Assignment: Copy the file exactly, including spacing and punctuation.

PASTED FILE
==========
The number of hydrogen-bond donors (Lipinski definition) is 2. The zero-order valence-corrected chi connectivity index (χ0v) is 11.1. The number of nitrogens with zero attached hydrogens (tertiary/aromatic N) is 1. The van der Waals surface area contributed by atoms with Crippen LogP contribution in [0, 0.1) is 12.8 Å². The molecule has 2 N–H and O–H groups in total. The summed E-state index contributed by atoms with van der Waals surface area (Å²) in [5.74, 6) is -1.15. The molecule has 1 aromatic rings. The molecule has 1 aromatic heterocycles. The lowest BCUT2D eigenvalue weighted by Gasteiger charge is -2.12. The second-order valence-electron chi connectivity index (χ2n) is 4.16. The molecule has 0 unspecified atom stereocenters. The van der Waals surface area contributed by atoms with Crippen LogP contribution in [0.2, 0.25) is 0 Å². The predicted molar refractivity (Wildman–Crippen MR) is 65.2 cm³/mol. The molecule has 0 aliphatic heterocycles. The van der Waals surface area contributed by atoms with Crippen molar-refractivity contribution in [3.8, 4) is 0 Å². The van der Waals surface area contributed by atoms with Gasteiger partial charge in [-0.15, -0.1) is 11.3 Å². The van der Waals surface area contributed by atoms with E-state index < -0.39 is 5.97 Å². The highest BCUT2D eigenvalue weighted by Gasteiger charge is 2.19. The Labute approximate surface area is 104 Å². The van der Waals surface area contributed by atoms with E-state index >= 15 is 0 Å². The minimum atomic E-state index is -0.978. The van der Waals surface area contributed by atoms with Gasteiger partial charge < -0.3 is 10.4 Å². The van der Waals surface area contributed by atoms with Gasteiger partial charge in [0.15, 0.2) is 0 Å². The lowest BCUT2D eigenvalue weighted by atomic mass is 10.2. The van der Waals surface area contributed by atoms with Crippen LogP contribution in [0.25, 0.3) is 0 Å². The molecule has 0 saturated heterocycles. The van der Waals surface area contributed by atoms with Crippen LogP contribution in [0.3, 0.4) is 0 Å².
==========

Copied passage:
The number of hydrogen-bond donors (Lipinski definition) is 2. The zero-order valence-corrected chi connectivity index (χ0v) is 11.1. The number of nitrogens with zero attached hydrogens (tertiary/aromatic N) is 1. The van der Waals surface area contributed by atoms with Crippen LogP contribution in [0, 0.1) is 12.8 Å². The molecule has 2 N–H and O–H groups in total. The summed E-state index contributed by atoms with van der Waals surface area (Å²) in [5.74, 6) is -1.15. The molecule has 1 aromatic rings. The molecule has 1 aromatic heterocycles. The lowest BCUT2D eigenvalue weighted by Gasteiger charge is -2.12. The second-order valence-electron chi connectivity index (χ2n) is 4.16. The molecule has 0 unspecified atom stereocenters. The van der Waals surface area contributed by atoms with Crippen LogP contribution in [0.2, 0.25) is 0 Å². The predicted molar refractivity (Wildman–Crippen MR) is 65.2 cm³/mol. The molecule has 0 aliphatic heterocycles. The van der Waals surface area contributed by atoms with Crippen molar-refractivity contribution in [3.8, 4) is 0 Å². The van der Waals surface area contributed by atoms with Gasteiger partial charge in [-0.15, -0.1) is 11.3 Å². The van der Waals surface area contributed by atoms with E-state index < -0.39 is 5.97 Å². The highest BCUT2D eigenvalue weighted by Gasteiger charge is 2.19. The Labute approximate surface area is 104 Å². The van der Waals surface area contributed by atoms with E-state index >= 15 is 0 Å². The minimum atomic E-state index is -0.978. The van der Waals surface area contributed by atoms with Gasteiger partial charge < -0.3 is 10.4 Å². The van der Waals surface area contributed by atoms with Gasteiger partial charge in [0.15, 0.2) is 0 Å². The lowest BCUT2D eigenvalue weighted by atomic mass is 10.2. The van der Waals surface area contributed by atoms with Crippen LogP contribution in [0.25, 0.3) is 0 Å². The molecule has 0 saturated heterocycles. The van der Waals surface area contributed by atoms with Crippen LogP contribution in [0.3, 0.4) is 0 Å².